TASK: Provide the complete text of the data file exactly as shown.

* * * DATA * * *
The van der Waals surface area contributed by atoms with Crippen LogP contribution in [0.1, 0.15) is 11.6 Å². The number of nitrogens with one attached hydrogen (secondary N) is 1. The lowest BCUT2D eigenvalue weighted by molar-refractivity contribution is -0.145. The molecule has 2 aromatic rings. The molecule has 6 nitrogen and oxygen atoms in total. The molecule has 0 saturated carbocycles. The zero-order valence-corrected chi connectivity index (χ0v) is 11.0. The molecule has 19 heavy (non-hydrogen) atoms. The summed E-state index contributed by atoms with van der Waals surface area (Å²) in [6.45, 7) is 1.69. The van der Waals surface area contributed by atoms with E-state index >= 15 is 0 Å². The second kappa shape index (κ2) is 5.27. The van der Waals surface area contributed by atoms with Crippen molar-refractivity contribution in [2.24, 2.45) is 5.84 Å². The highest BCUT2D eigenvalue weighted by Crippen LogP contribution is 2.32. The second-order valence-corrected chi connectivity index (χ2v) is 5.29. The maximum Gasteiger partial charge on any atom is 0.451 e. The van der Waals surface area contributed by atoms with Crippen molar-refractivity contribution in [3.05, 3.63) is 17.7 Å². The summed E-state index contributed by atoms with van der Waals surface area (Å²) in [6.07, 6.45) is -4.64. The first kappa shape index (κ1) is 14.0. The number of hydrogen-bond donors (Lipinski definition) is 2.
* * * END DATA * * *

The van der Waals surface area contributed by atoms with Crippen LogP contribution in [0.1, 0.15) is 11.6 Å². The number of nitrogens with one attached hydrogen (secondary N) is 1. The lowest BCUT2D eigenvalue weighted by molar-refractivity contribution is -0.145. The molecule has 2 aromatic rings. The molecule has 6 nitrogen and oxygen atoms in total. The molecule has 0 saturated carbocycles. The zero-order valence-corrected chi connectivity index (χ0v) is 11.0. The molecule has 19 heavy (non-hydrogen) atoms. The summed E-state index contributed by atoms with van der Waals surface area (Å²) in [6.45, 7) is 1.69. The van der Waals surface area contributed by atoms with E-state index >= 15 is 0 Å². The second kappa shape index (κ2) is 5.27. The van der Waals surface area contributed by atoms with Crippen molar-refractivity contribution in [2.24, 2.45) is 5.84 Å². The highest BCUT2D eigenvalue weighted by Crippen LogP contribution is 2.32. The second-order valence-corrected chi connectivity index (χ2v) is 5.29. The maximum Gasteiger partial charge on any atom is 0.451 e. The van der Waals surface area contributed by atoms with Crippen molar-refractivity contribution in [3.05, 3.63) is 17.7 Å². The summed E-state index contributed by atoms with van der Waals surface area (Å²) in [6.07, 6.45) is -4.64. The first kappa shape index (κ1) is 14.0. The number of hydrogen-bond donors (Lipinski definition) is 2.